Jomalig Island: My Summer’s Perfect Detour

As we are approaching to the end of summer season, we are also down to my last planned summer getaway (so far) for this year. Not to the knowledge of everyone except me and my friends, that this very trip had a lot to go through before it became more perfect than how we had it in our imaginations.

We teamed-up with the Weekend Backpacker duo, Jannah  and Laura, because the more the merrier when you DIY  it that way.

We planned on doing a small outreach program to the Jomalig local kids so we opted to bring some school supplies, toiletries and food to give away. And let the adventure begin.

We met up 12 midnight of Saturday at Legarda, beside the terminal of Raymond Bus, as there resides the garage where Vans going straight to Real Quezon holds its terminal. We waited and decided to merge with a group who plans to rent the van since they have a lot of stuff to bring, and they will be picking up a motorbike along the way in Cubao.

Yes. A motorbike inside the van while we are travelling. Cool, isn’t it?

After picking up the motorbike, we went on the road to the rough zigzag roads approaching Quezon. 4 hours had passed and we finally reached the port at around 5:30am. We want to catch the first trip to the island so we made it to a point not to miss it.

And our first challenge of the day? How to board that boat using that floating thing. That made me realize one thing: Its gonna be one helluva ride!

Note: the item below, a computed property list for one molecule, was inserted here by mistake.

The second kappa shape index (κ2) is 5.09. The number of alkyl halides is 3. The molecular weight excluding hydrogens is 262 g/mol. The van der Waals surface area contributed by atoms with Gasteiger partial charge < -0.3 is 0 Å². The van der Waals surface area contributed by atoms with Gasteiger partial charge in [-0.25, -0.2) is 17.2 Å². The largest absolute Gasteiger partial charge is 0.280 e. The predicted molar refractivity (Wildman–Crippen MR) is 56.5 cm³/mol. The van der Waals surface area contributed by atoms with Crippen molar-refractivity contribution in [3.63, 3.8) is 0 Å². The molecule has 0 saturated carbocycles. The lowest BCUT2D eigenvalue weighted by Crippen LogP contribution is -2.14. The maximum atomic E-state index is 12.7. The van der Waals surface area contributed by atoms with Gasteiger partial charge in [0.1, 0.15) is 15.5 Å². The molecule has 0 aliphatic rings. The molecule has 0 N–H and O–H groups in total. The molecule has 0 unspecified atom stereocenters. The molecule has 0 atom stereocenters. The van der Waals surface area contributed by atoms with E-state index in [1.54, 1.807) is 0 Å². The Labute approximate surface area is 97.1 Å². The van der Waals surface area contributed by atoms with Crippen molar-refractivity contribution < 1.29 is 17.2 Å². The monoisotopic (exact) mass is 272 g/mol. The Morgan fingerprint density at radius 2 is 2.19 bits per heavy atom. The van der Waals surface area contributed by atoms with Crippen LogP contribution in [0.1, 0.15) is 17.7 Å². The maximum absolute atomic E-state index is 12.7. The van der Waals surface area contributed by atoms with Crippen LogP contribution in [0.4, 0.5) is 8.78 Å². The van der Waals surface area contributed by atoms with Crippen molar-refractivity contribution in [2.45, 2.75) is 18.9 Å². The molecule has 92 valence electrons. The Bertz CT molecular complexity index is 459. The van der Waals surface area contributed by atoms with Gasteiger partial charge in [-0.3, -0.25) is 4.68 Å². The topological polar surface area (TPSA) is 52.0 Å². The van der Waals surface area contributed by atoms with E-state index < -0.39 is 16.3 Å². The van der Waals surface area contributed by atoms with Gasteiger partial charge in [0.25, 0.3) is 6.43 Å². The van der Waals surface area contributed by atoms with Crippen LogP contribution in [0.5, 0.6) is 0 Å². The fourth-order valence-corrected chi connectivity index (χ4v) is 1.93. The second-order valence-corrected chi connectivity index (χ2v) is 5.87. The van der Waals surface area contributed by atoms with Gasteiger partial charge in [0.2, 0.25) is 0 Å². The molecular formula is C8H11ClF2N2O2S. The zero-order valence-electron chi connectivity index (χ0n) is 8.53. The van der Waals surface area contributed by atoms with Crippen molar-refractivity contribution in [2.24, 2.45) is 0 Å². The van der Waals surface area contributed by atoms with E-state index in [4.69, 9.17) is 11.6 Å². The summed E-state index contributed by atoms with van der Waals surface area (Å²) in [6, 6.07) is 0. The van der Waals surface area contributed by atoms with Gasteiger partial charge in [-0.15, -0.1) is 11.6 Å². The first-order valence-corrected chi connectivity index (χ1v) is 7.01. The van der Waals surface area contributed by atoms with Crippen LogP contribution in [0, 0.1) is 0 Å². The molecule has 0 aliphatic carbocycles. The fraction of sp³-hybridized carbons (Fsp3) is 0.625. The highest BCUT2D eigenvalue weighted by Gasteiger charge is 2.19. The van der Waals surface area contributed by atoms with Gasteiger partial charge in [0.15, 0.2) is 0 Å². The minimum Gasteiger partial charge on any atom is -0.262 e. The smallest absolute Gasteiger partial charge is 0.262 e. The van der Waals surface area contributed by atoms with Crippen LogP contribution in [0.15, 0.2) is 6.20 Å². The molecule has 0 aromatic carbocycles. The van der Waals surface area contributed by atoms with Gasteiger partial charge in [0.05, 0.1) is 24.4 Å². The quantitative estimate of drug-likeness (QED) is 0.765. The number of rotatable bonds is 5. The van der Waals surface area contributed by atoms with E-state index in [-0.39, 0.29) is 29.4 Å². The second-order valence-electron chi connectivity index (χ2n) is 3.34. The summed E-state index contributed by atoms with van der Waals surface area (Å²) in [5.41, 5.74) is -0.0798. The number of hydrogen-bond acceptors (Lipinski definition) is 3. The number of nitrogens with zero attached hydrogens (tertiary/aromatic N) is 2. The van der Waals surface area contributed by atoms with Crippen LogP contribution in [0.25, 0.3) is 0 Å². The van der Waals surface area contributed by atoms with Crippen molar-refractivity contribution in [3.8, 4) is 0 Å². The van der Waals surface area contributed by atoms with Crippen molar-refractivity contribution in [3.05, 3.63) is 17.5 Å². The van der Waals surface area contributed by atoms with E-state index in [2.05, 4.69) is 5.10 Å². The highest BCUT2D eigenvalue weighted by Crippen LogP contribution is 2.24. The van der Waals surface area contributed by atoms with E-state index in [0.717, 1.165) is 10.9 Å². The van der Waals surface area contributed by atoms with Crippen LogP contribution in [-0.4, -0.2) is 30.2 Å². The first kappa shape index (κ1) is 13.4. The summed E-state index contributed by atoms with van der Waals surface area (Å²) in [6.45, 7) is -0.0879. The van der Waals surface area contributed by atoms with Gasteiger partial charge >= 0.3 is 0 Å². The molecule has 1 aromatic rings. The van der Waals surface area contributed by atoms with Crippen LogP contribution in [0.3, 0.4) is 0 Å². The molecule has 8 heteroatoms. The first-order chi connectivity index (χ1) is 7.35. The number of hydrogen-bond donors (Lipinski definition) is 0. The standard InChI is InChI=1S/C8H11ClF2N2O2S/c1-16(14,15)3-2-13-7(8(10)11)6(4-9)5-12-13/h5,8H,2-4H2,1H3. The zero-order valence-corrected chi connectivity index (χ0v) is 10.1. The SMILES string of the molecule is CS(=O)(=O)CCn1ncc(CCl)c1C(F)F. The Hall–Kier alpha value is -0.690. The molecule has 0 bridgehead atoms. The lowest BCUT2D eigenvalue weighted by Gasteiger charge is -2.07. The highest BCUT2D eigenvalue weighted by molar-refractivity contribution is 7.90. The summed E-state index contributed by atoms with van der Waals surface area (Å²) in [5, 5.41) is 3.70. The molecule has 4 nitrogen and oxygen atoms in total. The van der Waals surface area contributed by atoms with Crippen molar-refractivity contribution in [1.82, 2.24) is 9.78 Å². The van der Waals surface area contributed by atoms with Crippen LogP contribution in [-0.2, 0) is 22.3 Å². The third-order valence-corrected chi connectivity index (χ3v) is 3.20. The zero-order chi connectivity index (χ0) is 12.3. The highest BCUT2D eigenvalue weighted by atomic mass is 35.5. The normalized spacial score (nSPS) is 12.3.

Ungos Port, Real Quezon

I do not remember how I was able to board easily, but all I know is that we boarded a passenger boat full of people. Like a lot of them. We just need to find our own place to fit in, which makes it challenge number two.

The passenger boat can hold up to 60-70pax. Close to each other. Skin to skin. Almost.

We managed to change places, sometimes outside, sometimes inside, sometimes standing, sometimes sitting on the corner sometimes sleeping, etcetera. Haha. Were just focusing at the end of the rainbow that we saw after the boat left the port.

Halfway our journey, we saw the almost as famous Polilio island on our left. It looks virgin as well, and quiet. But all I am thinking that time is the in-house meal that the boatmen cooked for the passengers. I can’t wait to eat. Polilio can wait, and my tummy can’t. Haha.

They said what they cooked was Adobo. It did not taste like my adobo, but it does taste good. Few more hours when we finally can anticipate Jomalig as we see it from a far. Its already breathtaking even from a distance.



Alighting the boat was easy, and I didn’t expect it. But the moment I stepped into the sands of Salibungot woke me up. Its too soft that I get to be reminded how heavy I am as every step sinks a foot in the sand. Too fine that you want to make polvoron out of it.


Perhaps I’m still hungry.

The moment we are ready, we went into the area where the local houses are situated, to look for our host, Ate Imelda and her family.

We settled the moment we found her place. It was so urban and we love it. There were these animals which caught our attention and helped us kill time, right after we pitched our tents to our chosen campsite.



We chose to camp near Ate Imelda’s house as it serves us perfectly, from the distance of comfort rooms, also to Ate Imelda’s house and its a few steps away from Salibungot beach.

Since we are still waiting for lunch, we just went on to our small outreach program as these adorable sweet kids little by little approach us, and welcome us with their innocent smiles. What a lovely way to start the day. It was heartwarming.


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Meanwhile, our only boy is starting his own beach bumming. Haha!